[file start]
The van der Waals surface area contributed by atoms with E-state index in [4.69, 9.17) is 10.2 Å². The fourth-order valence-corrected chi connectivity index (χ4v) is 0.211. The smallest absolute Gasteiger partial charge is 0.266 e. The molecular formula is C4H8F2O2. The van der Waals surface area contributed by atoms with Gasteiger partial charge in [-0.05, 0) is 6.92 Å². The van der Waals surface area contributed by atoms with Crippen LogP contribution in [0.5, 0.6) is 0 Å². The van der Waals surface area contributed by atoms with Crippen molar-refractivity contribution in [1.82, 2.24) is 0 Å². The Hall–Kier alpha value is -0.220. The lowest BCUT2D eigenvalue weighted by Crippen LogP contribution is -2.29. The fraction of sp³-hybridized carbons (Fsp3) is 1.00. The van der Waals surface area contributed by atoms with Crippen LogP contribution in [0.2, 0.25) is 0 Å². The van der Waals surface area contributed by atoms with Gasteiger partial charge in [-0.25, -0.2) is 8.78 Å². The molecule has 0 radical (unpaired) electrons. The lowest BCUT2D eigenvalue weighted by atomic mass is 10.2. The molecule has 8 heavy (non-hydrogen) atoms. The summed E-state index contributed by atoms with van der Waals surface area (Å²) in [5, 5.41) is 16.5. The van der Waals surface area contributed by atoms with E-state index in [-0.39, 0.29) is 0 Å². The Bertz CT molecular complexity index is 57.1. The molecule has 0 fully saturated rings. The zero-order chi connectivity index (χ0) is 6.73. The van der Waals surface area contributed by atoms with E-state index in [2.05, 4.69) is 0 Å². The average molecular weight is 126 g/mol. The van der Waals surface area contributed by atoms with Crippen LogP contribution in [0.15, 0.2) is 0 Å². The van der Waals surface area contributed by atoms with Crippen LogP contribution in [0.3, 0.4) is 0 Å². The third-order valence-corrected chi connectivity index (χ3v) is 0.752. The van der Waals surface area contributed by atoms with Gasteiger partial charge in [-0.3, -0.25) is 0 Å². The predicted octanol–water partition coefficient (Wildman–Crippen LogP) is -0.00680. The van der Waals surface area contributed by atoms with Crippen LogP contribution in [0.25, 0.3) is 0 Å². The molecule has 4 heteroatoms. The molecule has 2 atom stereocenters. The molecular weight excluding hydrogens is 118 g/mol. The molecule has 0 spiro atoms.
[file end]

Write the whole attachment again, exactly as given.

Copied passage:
The van der Waals surface area contributed by atoms with E-state index in [4.69, 9.17) is 10.2 Å². The fourth-order valence-corrected chi connectivity index (χ4v) is 0.211. The smallest absolute Gasteiger partial charge is 0.266 e. The molecular formula is C4H8F2O2. The van der Waals surface area contributed by atoms with Gasteiger partial charge in [-0.05, 0) is 6.92 Å². The van der Waals surface area contributed by atoms with Crippen LogP contribution in [0.5, 0.6) is 0 Å². The van der Waals surface area contributed by atoms with Crippen molar-refractivity contribution in [1.82, 2.24) is 0 Å². The Hall–Kier alpha value is -0.220. The lowest BCUT2D eigenvalue weighted by Crippen LogP contribution is -2.29. The fraction of sp³-hybridized carbons (Fsp3) is 1.00. The van der Waals surface area contributed by atoms with Crippen LogP contribution in [0.2, 0.25) is 0 Å². The van der Waals surface area contributed by atoms with Gasteiger partial charge in [-0.25, -0.2) is 8.78 Å². The molecule has 0 radical (unpaired) electrons. The lowest BCUT2D eigenvalue weighted by atomic mass is 10.2. The molecule has 8 heavy (non-hydrogen) atoms. The summed E-state index contributed by atoms with van der Waals surface area (Å²) in [5, 5.41) is 16.5. The van der Waals surface area contributed by atoms with E-state index in [-0.39, 0.29) is 0 Å². The Bertz CT molecular complexity index is 57.1. The molecule has 0 fully saturated rings. The zero-order chi connectivity index (χ0) is 6.73. The van der Waals surface area contributed by atoms with E-state index in [2.05, 4.69) is 0 Å². The average molecular weight is 126 g/mol. The van der Waals surface area contributed by atoms with Crippen LogP contribution in [0.15, 0.2) is 0 Å². The van der Waals surface area contributed by atoms with Crippen LogP contribution in [0.3, 0.4) is 0 Å². The third-order valence-corrected chi connectivity index (χ3v) is 0.752. The van der Waals surface area contributed by atoms with Gasteiger partial charge in [-0.3, -0.25) is 0 Å². The predicted octanol–water partition coefficient (Wildman–Crippen LogP) is -0.00680. The van der Waals surface area contributed by atoms with Crippen LogP contribution in [0.25, 0.3) is 0 Å². The molecule has 4 heteroatoms. The molecule has 2 atom stereocenters. The molecular weight excluding hydrogens is 118 g/mol. The molecule has 0 spiro atoms.